"One time, after we had been out in the car with him (getting ice cream?), we all got back in the car and my father started to drive away. Several blocks later, when we stopped at a red light, a car pulled up beside us. The driver called out, "You know there's a dog chasing you?!" We'd forgotten Mittens and driven off without him, but he wouldn't let us get away!

"One Sunday, my mother opened the vegetable bin under the old-fashioned refrigerator, screamed, and slammed it shut. She'd seen a rat in it. We looked for the rat but found no sign of him. That evening, Mittens came down to the basement where I was playing, and began sniffing around. He kept trying to get behind a door that was leaning up against the wall. When I pulled it away from the wall to take a look, there was the rat.

"I immediately pushed one end of the door tight against the wall to trap the rat and Mittens went crazy at the other end until my father rushed downstairs to kill it. Mittens was barking, I was shouting, even the rat was making a racket. Looking back, I think Mittens was disappointed that he hadn't been able to get at the rat. Mongrol terriers were used as "ratters" in the old days, and Mitty certainly had those genes!"

Sunday, April 24, 2011

52 Weeks of Genealogy: The Automat and More

The quintessential New York City "casual dining" experience during the 1950s was at one of the Horn & Hardart Automats. The last one in Manhattan was near the Daily News building on Third Avenue and 42nd Street, and I remember going there to enjoy the Art Deco ambiance, not just the food.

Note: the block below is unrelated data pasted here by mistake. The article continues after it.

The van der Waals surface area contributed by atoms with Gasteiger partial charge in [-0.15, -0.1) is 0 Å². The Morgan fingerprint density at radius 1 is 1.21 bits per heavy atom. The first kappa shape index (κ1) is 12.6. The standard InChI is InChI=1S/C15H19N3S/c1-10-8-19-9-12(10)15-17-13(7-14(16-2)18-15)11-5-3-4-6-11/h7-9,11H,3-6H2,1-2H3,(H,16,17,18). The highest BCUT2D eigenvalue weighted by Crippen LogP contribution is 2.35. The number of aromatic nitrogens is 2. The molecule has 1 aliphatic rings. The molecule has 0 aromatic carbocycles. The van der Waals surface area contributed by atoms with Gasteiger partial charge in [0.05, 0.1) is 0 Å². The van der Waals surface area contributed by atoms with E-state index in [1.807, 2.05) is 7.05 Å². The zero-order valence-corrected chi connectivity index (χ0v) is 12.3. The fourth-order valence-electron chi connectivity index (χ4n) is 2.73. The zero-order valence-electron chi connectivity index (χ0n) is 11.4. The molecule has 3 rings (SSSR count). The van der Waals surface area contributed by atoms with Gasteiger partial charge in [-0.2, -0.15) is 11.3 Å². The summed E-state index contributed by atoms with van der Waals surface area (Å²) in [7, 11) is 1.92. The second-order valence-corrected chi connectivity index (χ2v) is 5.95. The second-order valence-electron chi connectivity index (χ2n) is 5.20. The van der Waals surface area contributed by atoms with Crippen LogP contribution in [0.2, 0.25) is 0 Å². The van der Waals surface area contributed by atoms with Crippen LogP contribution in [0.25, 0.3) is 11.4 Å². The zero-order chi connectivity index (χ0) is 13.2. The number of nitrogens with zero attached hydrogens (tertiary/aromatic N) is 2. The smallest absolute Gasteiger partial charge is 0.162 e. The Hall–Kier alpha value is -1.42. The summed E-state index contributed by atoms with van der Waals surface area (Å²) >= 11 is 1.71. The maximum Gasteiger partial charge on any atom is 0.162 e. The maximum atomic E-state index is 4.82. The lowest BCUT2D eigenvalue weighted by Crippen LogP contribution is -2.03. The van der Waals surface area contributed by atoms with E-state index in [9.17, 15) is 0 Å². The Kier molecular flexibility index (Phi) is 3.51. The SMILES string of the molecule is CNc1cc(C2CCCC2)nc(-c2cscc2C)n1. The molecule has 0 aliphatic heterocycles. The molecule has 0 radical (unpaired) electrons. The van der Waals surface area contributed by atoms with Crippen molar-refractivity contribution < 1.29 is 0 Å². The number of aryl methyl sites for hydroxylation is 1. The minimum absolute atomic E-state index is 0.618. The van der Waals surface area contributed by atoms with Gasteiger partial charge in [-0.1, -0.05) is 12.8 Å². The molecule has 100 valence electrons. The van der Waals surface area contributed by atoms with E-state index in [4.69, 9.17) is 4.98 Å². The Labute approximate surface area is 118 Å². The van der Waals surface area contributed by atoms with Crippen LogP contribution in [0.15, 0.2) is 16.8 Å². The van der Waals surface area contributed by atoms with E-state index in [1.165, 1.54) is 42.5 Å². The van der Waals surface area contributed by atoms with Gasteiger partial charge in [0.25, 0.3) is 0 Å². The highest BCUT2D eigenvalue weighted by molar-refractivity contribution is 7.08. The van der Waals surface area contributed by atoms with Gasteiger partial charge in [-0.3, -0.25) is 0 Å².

As discussed in a Smithsonian article and in a book called The Automat, the Automat was cavernous and self-serve, with reasonably-priced hot and cold meals as well as prepared food ready for takeout by hungry commuters on their way home.

Eat-in customers would get a handful of nickels from the change lady and pump a few nickels into the slots to buy . . . well, my friend Rich's favorite was applesauce cake. My absolute favorite was sticky buns. My twin sis remembers great mac 'n cheese (the recipe, cut to family proportions by food maven Arthur Schwartz, can be found here).

My first restaurant experience on my own was a trip to the local Chinese restaurant at the corner of 225th Street and White Plains Road in the Bronx, at the foot of the steps leading to the elevated subway stop. I was 11 when I met my classmate Linda Kelly at the restaurant one weekend afternoon (we were in 6th grade at PS 103 together). We read the menu and ordered "one from column A and one from column B" plus wonton soup and spare ribs. When the bill came, we each had just enough money to pay our half.

I went home feeling very grown up because my friend and I had dined out all on our own. Only later did my parents think to mention that people usually leave a tip after a meal. Oooooops. I'm certain that my father stopped into the restaurant and slipped a couple of dollars to the owner or waiter, along with his thanks for treating two young girls with dignity during their first "grown up" restaurant meal.

Saturday, April 23, 2011

Sympathy Saturday - Orville J. Steiner of Ohio

Hubby's granduncle Orville J. Steiner died in August, 1936. Thanks to the Ohio History Store, I have his death cert, as you can see. So why is this a Sympathy Saturday item?

There's almost no personal info on this death cert, even though the informant is one of Orville's younger sisters, Carrie Steiner Traxler. For some reason, "unknown" is the father and "unknown" is mother's maiden name. Huh?